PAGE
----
Alton Towers is set to remain closed until the cause of the crash that left four people seriously injured has been discovered.
The confirmation of the closure until the investigation by the Health and Safety Executive is complete comes amid rumours the ride in question, The Smiler, could be pulled down.
According to the Telegraph, Nick Varney, chief executive of Merlin Entertainments, which runs the resort, wrote in The Sun on Thursday: "At this point I don't know if it was a technological or a human error.
"We want to know if this issue is isolated to The Smiler. We can't open again until we're sure."
Sixteen people were hurt when two carriages collided on the £18 million rollercoaster.
Four people were seriously injured, including two men aged 27 and 18, and two women, aged 19 and 17.
The names of the victims are Vicky Balch and her boyfriend Daniel Thorpe, 27, and another couple, Joe Pugh, 18, and Leah Washington, 17.
Joe is thought to have broken both legs, while Leah also suffered horrific injuries, reports the Mirror.
Meanwhile, it has been reported that the owner of Alton Towers is estimated to have racked up just under £1.5 million in lost revenue over the three days since the rollercoaster crash.
Analysts estimate every day the 500-acre theme park in Staffordshire remains closed costs parent group Merlin Entertainments a little under £500,000.
Alton Towers, which also has two hotels, is understood to have generated around £110 million of revenues last year for the group.
Shares in Merlin have fallen just over 2.6% since the accident happened on Tuesday, wiping around £100 million off its stock market value.
Merlin is one of the biggest leisure and attraction groups in the world, and in the UK it owns Madame Tussauds, Legoland Parks, Thorpe Park, London Eye and Warwick Castle.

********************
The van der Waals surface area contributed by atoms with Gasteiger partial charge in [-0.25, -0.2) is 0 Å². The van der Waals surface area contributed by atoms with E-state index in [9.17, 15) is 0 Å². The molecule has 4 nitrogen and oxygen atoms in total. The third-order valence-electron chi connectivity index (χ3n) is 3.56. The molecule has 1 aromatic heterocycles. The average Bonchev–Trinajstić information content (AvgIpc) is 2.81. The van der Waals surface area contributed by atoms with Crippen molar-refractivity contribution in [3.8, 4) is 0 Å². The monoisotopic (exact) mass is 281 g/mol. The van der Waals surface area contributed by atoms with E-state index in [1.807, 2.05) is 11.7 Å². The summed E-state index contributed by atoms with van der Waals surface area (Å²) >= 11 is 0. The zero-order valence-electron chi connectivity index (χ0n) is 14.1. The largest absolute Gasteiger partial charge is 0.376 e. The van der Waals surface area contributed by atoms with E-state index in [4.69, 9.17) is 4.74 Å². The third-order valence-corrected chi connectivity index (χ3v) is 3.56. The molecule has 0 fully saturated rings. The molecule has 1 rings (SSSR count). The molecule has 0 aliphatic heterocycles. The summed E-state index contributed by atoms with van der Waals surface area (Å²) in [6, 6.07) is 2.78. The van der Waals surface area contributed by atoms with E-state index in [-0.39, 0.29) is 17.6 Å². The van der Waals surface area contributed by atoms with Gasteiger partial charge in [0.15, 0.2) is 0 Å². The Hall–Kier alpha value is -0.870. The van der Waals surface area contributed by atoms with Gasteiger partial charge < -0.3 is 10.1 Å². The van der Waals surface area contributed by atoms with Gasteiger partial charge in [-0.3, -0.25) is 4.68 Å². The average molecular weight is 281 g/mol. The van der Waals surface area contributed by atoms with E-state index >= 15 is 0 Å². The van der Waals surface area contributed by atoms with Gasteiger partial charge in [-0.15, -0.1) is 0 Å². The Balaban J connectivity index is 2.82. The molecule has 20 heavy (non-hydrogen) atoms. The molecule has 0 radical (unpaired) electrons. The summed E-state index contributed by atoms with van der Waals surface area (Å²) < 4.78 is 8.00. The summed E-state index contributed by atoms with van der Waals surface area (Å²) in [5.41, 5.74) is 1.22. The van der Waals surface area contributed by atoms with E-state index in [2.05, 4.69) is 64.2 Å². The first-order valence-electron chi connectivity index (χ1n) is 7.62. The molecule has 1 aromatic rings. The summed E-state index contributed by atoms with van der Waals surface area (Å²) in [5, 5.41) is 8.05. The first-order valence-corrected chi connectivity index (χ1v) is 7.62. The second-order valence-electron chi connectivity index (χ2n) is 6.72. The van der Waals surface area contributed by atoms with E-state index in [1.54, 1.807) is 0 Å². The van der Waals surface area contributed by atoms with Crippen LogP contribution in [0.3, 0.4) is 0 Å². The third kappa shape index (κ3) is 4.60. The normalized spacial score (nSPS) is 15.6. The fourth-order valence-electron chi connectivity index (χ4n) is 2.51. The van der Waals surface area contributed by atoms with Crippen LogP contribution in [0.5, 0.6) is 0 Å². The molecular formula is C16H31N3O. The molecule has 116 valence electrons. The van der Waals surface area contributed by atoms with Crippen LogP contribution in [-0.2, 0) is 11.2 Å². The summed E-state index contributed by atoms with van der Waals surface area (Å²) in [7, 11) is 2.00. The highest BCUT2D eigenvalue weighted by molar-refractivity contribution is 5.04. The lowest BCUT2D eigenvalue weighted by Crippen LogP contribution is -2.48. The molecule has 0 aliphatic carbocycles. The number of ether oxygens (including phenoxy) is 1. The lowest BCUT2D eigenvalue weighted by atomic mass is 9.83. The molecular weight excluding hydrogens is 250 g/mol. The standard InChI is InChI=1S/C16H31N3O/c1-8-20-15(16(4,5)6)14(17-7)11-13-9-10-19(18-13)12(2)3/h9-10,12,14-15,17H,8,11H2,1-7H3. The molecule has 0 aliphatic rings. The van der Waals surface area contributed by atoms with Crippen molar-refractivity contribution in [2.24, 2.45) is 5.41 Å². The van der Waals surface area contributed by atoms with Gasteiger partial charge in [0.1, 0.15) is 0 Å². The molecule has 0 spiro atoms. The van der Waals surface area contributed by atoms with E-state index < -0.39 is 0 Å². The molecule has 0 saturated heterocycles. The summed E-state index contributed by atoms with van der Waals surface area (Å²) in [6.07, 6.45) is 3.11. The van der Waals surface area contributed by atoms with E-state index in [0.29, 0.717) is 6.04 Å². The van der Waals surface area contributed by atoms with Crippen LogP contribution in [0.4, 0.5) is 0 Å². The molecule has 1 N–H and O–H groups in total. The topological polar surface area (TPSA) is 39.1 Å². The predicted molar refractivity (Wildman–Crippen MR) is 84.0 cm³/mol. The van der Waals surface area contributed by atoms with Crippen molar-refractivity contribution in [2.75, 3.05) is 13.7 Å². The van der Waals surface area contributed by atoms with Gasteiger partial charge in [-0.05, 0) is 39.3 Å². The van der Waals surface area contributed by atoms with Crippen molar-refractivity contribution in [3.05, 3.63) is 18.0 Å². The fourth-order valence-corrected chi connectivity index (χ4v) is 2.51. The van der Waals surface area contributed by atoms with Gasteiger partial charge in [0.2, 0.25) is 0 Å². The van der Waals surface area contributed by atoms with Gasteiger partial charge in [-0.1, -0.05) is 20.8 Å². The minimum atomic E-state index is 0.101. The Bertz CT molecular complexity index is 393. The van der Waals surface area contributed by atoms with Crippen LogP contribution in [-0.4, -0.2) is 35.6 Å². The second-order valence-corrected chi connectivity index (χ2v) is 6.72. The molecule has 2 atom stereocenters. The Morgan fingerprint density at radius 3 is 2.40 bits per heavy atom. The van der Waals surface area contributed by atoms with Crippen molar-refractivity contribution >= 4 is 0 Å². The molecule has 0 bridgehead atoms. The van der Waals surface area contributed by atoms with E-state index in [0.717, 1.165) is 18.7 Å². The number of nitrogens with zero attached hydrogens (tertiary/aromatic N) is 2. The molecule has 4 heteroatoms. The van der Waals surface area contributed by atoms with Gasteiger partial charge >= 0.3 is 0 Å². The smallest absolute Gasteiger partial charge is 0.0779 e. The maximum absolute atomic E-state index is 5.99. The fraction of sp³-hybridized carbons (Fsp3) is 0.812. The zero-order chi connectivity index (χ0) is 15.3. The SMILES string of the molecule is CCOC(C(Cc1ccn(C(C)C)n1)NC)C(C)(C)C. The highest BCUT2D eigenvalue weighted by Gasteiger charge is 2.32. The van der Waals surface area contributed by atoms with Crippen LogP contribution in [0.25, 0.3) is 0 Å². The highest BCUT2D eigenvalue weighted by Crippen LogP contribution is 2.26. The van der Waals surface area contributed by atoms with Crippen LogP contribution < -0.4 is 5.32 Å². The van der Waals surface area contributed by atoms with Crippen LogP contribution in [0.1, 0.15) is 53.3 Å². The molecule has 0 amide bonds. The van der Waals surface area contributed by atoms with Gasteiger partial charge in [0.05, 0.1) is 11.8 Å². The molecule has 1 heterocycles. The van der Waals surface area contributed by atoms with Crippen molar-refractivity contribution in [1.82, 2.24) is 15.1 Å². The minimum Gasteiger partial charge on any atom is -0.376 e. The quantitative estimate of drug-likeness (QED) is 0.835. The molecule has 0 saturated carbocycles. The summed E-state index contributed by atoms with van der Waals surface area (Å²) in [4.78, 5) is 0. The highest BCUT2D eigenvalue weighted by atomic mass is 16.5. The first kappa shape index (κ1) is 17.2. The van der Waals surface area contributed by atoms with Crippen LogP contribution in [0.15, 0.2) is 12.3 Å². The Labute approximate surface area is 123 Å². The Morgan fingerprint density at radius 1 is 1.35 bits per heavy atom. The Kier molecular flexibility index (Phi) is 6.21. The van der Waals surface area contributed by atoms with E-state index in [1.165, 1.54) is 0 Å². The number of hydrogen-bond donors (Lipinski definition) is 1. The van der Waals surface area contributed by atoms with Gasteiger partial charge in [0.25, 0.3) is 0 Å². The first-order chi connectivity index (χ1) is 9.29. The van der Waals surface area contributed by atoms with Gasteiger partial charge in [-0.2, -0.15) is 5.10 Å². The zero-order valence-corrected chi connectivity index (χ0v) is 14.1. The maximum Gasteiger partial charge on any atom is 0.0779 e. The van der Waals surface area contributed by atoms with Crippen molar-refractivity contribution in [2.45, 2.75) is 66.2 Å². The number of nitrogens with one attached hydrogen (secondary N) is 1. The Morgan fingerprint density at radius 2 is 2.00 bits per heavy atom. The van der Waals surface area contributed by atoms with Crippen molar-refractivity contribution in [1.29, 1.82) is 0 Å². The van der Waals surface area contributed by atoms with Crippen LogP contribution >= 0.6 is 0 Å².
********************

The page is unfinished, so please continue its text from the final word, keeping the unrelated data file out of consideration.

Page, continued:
In total the business runs 100 attractions in 22 countries, including Japan, Dubai, Italy and Germany.
The group floated on the stock market in 2013 and has a market valuation of £4.5 billion.
However, Panmure Gordon analyst Anna Barnfather said the incident has come at a crucial time for the theme park, at the start of its busy summer season.
She said June accounts for around 10% of the theme park's annual revenues, while the key months of July and August make up a combined 35% of sales across the year.
Ms Barnfather added: "The concern is that this accident will have a knock-on effect in terms of fewer people coming to the park at the height of the summer season."
But Ms Barnfather said she believed that the theme park's reputation has not been damaged beyond repair, however.
She said: "Alton Towers will have a bad year this year, but the history of these sorts of incidents show that after a period of proper testing, visitors tend to come back 12 months later."
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